Medical Malpractice Attorneys in Anchorage

by Kristen White Blogger
Personal Injury Claims
In its most basic sense, “personal injury” law (otherwise known as “tort law”) is designed to allow an injured person to go to court and obtain a legal remedy (typically money) for any losses he or she sustained as a result of someone else’s carelessness or intentional conduct.

Personal injury claims include (i) accidents (car, motorcycle, slip-and-fall, etc.), (ii) intentional acts (assault), (iii) defective products (where carelessness need not usually be proven) and (iv) defamation (injury to reputation based on a false claim, including libel and slander). 
If you suffered injuries as a result of any of the above, attorneys in Anchorage Law Firms are able to let you know what rights you may have and how to bring a claim to enforce these rights.
Medical Malpractice
Once you decide on a quality Personal Injury Lawyer Medical Malpractice for your medical malpractice case, you will be apprised of certain important rules that must be considered when bringing such a claim.
First, as with most other personal injury matters in Alaska, you are limited to 2 years from the date of the incident to bring your claim.  If you miss this deadline, the case is subject to dismissal and you may never recover any money whatsoever, no matter how egregious the acts of the doctor and no matter how serious your injuries were.
To prove a claim for medical malpractice, you have to demonstrate the following:
the medical provider failed to use the appropriate “standard of care” that a similar provider would have exercised in the same situation and  as a result thereof, you suffered damages that would not otherwise have been incurred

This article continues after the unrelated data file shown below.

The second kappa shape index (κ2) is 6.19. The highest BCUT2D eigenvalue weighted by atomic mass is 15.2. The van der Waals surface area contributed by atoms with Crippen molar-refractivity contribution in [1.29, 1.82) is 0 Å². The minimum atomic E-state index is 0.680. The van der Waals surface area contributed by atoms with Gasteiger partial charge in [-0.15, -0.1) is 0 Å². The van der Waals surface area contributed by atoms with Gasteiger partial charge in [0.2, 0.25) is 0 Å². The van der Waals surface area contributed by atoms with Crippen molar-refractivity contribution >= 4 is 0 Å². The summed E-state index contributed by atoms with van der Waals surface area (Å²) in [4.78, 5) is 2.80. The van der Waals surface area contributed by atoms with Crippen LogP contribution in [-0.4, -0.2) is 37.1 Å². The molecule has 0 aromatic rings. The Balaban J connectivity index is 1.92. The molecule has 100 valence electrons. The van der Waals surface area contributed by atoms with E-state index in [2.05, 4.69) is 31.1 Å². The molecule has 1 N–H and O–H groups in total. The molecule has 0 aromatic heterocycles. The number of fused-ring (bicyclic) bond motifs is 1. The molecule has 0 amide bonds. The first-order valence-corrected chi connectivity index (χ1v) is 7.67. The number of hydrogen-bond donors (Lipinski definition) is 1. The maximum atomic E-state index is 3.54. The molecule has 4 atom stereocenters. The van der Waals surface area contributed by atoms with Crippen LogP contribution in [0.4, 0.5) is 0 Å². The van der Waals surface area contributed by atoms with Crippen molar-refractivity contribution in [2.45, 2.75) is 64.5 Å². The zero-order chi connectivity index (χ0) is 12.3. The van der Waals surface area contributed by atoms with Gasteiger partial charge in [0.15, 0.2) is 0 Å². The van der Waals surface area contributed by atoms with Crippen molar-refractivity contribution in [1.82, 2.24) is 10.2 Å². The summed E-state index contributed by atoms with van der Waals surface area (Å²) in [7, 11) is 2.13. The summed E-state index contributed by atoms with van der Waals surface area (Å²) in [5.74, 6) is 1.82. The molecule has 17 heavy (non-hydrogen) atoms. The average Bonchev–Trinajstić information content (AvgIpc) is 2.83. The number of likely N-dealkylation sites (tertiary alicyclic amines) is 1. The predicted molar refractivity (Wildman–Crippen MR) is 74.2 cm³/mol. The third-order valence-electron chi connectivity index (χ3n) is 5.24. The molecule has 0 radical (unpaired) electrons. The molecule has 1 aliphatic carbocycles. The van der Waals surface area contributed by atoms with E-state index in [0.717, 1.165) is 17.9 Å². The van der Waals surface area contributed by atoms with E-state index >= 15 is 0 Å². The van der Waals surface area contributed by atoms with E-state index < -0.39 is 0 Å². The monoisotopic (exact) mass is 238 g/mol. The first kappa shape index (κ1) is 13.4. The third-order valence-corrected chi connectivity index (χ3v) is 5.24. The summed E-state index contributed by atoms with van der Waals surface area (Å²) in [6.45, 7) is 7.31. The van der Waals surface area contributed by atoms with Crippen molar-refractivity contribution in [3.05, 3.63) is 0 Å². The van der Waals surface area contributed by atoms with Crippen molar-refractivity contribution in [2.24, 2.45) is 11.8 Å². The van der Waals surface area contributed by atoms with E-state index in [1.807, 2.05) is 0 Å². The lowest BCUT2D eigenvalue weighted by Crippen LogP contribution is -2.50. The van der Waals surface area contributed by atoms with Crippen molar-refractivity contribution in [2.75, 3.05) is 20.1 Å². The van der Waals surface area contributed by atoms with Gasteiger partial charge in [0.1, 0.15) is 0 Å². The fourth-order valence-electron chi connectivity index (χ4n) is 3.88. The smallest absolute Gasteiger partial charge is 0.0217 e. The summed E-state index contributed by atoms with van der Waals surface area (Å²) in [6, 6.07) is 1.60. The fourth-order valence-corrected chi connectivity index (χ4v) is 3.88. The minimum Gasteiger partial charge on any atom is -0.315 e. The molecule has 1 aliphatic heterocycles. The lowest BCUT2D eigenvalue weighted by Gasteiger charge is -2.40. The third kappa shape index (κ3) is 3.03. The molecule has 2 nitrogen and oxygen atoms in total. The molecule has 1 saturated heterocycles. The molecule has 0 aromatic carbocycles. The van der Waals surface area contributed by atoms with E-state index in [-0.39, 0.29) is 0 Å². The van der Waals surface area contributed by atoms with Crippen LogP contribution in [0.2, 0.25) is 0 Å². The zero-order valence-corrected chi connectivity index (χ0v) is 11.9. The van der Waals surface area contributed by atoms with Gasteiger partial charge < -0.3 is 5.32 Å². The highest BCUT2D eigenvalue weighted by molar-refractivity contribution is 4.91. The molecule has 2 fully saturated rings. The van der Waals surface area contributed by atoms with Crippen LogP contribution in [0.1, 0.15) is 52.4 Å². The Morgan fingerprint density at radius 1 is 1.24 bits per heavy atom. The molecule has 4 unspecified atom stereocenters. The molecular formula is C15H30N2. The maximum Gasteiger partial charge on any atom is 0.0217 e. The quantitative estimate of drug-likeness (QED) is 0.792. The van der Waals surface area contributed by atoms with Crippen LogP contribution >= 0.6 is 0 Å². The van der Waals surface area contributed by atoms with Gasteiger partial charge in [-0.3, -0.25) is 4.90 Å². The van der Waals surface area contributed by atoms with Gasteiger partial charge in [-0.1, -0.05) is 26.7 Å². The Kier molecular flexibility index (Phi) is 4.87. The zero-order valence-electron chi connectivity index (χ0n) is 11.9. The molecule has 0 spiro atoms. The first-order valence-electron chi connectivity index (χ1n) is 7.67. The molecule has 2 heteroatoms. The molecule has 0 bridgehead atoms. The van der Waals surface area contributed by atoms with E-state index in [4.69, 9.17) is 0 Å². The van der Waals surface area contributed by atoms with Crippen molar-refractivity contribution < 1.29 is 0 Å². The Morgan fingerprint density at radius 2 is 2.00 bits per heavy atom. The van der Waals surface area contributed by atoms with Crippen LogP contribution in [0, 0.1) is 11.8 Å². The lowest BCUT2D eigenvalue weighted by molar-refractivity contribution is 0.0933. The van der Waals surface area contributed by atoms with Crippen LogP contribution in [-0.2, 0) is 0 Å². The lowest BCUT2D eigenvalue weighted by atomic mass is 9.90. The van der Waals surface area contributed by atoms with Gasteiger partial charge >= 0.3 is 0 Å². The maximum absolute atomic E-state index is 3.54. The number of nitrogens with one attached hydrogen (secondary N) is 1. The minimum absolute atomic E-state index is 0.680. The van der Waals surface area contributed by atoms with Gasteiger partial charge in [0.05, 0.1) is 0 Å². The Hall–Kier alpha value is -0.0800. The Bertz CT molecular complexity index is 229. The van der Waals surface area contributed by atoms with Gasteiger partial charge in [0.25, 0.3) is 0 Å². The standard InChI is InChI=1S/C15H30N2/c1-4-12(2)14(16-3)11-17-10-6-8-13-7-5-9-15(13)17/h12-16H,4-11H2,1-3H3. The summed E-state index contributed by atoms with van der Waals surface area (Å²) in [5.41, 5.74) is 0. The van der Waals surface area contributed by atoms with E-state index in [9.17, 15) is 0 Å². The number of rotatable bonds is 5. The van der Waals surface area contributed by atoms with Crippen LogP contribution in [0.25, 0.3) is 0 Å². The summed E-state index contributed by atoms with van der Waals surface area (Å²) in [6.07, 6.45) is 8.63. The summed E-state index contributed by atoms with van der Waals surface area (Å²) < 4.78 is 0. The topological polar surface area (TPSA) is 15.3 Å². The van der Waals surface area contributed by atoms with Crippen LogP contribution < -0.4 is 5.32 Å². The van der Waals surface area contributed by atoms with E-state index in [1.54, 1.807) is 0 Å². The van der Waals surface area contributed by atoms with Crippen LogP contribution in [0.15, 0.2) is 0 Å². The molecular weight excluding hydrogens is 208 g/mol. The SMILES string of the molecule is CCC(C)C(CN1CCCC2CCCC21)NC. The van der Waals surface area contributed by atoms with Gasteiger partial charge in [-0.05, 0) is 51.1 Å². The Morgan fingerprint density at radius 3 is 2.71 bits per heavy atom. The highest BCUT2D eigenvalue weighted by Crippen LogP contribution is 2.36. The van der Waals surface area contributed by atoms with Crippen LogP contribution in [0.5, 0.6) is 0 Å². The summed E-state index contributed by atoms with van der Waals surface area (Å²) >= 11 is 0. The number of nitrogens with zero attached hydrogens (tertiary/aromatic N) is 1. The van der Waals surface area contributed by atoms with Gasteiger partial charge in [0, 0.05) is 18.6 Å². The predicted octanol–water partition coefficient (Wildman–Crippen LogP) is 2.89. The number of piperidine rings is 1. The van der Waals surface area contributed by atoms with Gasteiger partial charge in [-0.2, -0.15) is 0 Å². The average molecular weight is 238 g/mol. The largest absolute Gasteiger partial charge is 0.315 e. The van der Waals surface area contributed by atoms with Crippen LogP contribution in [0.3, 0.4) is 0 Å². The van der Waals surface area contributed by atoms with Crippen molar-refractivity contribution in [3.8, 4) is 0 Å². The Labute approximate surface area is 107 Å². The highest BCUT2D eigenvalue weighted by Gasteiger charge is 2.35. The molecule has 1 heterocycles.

There are also important caps on damage awards for medical malpractice claims.  Indeed, in Alaska, there is a $250,000 cap on non-economic damages (pain and suffering, loss of services, etc.) in a medical malpractice case.  In cases involving “severe permanent physical impairment,” the cap bumps up to $400,000.
For economic damages in medical malpractice claims, there is no cap.  As such, you can be fully recompensed for medical expenses, doctor and hospital bills, time off of work, and other quantifiable damages.
Let’s face it—there is a lot to know about prosecuting a medical malpractice claim in Alaska.  This is why it is so important to retain  law firms with experience in this area.  Your failure to hire a competent personal injury lawyer medical malpractice could lead to the failure to comply with all the rules and requirements, rendering your recovery very small, if not non-existent.

About Kristen White Advanced   Blogger

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Joined APSense since, August 19th, 2016, From Chicago, United States.

Created on Sep 30th 2019 02:59. Viewed 65 times.


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